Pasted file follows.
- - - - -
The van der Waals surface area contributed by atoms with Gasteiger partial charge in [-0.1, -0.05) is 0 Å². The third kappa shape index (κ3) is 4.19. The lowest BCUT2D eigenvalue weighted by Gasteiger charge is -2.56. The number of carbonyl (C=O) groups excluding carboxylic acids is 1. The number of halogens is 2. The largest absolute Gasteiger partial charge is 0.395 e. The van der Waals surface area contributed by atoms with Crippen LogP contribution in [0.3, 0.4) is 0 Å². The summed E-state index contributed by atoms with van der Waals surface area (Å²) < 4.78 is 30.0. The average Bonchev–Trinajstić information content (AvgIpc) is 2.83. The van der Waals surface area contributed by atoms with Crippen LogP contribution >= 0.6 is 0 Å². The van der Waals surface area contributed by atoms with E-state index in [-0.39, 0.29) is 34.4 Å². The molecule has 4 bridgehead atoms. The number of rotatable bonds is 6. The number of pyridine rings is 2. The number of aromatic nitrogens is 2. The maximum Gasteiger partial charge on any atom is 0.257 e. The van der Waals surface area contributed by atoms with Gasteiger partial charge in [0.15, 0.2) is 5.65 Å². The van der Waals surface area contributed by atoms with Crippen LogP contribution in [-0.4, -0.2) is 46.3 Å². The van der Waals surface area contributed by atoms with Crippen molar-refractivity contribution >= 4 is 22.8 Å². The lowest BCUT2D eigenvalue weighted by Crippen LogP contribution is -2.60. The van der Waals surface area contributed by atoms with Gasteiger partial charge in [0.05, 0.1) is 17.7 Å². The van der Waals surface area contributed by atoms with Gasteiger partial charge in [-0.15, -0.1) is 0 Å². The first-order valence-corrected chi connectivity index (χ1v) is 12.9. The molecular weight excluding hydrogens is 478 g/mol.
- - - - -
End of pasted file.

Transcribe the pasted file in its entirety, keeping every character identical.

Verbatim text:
The van der Waals surface area contributed by atoms with Gasteiger partial charge in [-0.1, -0.05) is 0 Å². The third kappa shape index (κ3) is 4.19. The lowest BCUT2D eigenvalue weighted by Gasteiger charge is -2.56. The number of carbonyl (C=O) groups excluding carboxylic acids is 1. The number of halogens is 2. The largest absolute Gasteiger partial charge is 0.395 e. The van der Waals surface area contributed by atoms with Crippen LogP contribution in [0.3, 0.4) is 0 Å². The summed E-state index contributed by atoms with van der Waals surface area (Å²) < 4.78 is 30.0. The average Bonchev–Trinajstić information content (AvgIpc) is 2.83. The van der Waals surface area contributed by atoms with Crippen LogP contribution >= 0.6 is 0 Å². The van der Waals surface area contributed by atoms with E-state index in [-0.39, 0.29) is 34.4 Å². The molecule has 4 bridgehead atoms. The number of rotatable bonds is 6. The number of pyridine rings is 2. The number of aromatic nitrogens is 2. The maximum Gasteiger partial charge on any atom is 0.257 e. The van der Waals surface area contributed by atoms with Gasteiger partial charge in [0.15, 0.2) is 5.65 Å². The van der Waals surface area contributed by atoms with Crippen LogP contribution in [-0.4, -0.2) is 46.3 Å². The van der Waals surface area contributed by atoms with Crippen molar-refractivity contribution >= 4 is 22.8 Å². The lowest BCUT2D eigenvalue weighted by Crippen LogP contribution is -2.60. The van der Waals surface area contributed by atoms with Gasteiger partial charge in [0.05, 0.1) is 17.7 Å². The van der Waals surface area contributed by atoms with Gasteiger partial charge in [-0.15, -0.1) is 0 Å². The first-order valence-corrected chi connectivity index (χ1v) is 12.9. The molecular weight excluding hydrogens is 478 g/mol.